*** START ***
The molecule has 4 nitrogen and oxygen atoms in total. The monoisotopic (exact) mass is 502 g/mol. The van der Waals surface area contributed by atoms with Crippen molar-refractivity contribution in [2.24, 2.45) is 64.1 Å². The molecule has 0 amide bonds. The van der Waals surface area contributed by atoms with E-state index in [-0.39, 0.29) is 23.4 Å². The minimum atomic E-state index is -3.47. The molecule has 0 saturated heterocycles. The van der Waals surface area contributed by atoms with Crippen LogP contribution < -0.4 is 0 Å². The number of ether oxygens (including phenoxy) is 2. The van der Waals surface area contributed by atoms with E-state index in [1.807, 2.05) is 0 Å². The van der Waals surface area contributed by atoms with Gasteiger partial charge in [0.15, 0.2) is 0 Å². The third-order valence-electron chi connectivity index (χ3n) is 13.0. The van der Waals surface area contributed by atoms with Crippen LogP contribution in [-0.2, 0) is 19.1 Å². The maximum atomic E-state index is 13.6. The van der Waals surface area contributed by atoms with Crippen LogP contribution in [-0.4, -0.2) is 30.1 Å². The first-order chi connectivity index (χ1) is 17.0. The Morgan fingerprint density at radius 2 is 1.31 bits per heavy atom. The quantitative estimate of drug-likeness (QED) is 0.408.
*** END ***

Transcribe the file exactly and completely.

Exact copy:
The molecule has 4 nitrogen and oxygen atoms in total. The monoisotopic (exact) mass is 502 g/mol. The van der Waals surface area contributed by atoms with Crippen molar-refractivity contribution in [2.24, 2.45) is 64.1 Å². The molecule has 0 amide bonds. The van der Waals surface area contributed by atoms with E-state index in [-0.39, 0.29) is 23.4 Å². The minimum atomic E-state index is -3.47. The molecule has 0 saturated heterocycles. The van der Waals surface area contributed by atoms with Crippen LogP contribution < -0.4 is 0 Å². The number of ether oxygens (including phenoxy) is 2. The van der Waals surface area contributed by atoms with E-state index in [1.807, 2.05) is 0 Å². The van der Waals surface area contributed by atoms with Gasteiger partial charge in [0.15, 0.2) is 0 Å². The third-order valence-electron chi connectivity index (χ3n) is 13.0. The van der Waals surface area contributed by atoms with Crippen LogP contribution in [-0.2, 0) is 19.1 Å². The maximum atomic E-state index is 13.6. The van der Waals surface area contributed by atoms with Crippen LogP contribution in [-0.4, -0.2) is 30.1 Å². The first-order chi connectivity index (χ1) is 17.0. The Morgan fingerprint density at radius 2 is 1.31 bits per heavy atom. The quantitative estimate of drug-likeness (QED) is 0.408.